Chris Henry's mom on life, death and where she's watching the game

Keith Sharon
Special to The Enquirer
Carolyn Henry Glaspy, mother of former Bengals player Chris Henry, looks on during the Super Bowl 56 Opening Night Fan Rally, Monday, Feb. 7, 2022, at Paul Brown Stadium. Henry died in Charlotte, North Carolina, on Dec. 17, 2009.

She drapes the blanket with her son's picture over the railing at Paul Brown stadium and Bengals fans chant her son's name.

Her son was Chris Henry, the former Bengals wide receiver, whose death in 2009 has touched the hearts of fans ever since.

At Monday's pre-Super Bowl pep rally, the blanket was there, the chanting started and Carolyn Glaspy broke down.

"I cried and I laughed with the fans," Glaspy said. "We got a great cheer, and I was very emotional. I got a lot of hugs that night. So many people cherish my son."

For the Super Bowl, Glaspy will be at 16 Lots Brewing Company in Mason to watch the game. She will be wearing Henry's No. 15 jersey and clutching that blanket tight.

"It's been a happy week," she said.

Cincinnati Bengals fans cheer as fireworks go off during the Super Bowl pep rally on Monday.

A complicated man

Chris Henry didn't always lead an exemplary life. Suspended several times for drug and personal conduct violations, Henry died Dec. 17, 2009, after falling from a truck and hitting his head on the pavement. Police said the incident occurred in what may have been a dispute with his wife.

Henry's autopsy revealed he was suffering from chronic traumatic encephalopathy (CTE), a brain injury caused by too many blows to the head.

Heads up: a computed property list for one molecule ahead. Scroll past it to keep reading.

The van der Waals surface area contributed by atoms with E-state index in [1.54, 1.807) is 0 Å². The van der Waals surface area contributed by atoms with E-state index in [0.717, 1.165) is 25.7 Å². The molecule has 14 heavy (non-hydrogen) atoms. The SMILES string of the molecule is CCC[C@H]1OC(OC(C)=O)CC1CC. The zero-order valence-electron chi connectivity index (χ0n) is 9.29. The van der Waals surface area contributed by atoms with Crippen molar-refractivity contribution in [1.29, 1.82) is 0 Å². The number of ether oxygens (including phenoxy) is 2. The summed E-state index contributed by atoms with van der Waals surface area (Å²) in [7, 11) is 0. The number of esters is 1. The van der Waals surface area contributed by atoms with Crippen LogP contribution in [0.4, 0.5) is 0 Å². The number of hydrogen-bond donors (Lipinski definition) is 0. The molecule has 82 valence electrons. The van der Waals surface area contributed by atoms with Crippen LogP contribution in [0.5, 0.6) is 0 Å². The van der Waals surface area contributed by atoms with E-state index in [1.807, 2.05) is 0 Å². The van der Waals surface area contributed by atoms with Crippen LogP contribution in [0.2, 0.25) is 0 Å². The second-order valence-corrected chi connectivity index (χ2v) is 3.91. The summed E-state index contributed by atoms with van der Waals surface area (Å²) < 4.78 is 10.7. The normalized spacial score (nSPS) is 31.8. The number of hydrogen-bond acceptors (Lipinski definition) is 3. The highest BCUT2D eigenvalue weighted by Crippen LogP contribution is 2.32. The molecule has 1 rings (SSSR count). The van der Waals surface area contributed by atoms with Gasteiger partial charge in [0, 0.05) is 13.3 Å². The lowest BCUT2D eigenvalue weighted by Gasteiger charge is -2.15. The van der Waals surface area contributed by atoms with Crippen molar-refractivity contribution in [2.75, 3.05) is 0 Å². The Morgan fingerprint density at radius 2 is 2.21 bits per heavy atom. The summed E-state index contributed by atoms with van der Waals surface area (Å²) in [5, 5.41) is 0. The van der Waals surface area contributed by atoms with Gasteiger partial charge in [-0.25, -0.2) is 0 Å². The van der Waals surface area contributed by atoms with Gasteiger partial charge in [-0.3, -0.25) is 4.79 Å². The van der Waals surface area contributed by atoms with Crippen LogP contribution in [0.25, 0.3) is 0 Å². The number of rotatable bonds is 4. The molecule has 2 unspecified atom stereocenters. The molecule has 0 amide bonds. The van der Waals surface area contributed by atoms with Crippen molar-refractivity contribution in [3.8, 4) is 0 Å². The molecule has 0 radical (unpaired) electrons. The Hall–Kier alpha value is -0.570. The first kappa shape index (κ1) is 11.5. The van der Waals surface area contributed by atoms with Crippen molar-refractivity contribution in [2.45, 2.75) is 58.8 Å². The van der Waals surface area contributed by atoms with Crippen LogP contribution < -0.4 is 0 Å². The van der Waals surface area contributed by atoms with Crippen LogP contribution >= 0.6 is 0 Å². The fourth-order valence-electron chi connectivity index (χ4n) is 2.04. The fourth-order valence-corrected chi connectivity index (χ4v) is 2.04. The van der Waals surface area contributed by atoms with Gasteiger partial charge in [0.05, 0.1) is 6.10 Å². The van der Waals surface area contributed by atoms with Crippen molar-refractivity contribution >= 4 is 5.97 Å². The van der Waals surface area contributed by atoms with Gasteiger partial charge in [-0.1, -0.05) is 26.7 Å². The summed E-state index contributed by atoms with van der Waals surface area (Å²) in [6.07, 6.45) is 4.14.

He played five seasons for the Bengals, his time on the field limited by suspensions and several injuries. Henry caught 119 passes for 1,826 yards and 21 touchdowns.

In death, however, Henry was more spectacular. He was an organ donor.

Brian Polk received a kidney. Thomas Elliott received lungs. Donna Arnold received a pancreas and kidney. James Benton received Chris Henry's liver.

"I feel a lot of pride," Glaspy said. "Four beautiful people are living because of him. Even though I don't have the opportunity for my son to be out there on the field anymore."

Life-changing

After Henry died, his mother's life changed too.

Carolyn Glaspy now works for LifeCenter, an organ donor organization in Cincinnati.

"I'm doing Chris' job," she said.

She gets excited about interacting with Bengals fans.

"I love them all," she said. "I appreciate them keeping his memory alive."

She laughed when she thought about what Chris Henry might be doing if he were alive today and still playing for the Bengals.

"He would be figuring out how to get his family to LA for the Super Bowl," she said.

She had one more statement for Bengals fans: "We're going to bring that trophy home."

Keith Sharon is a regional reporter for the USA Today network and is based in Nashville.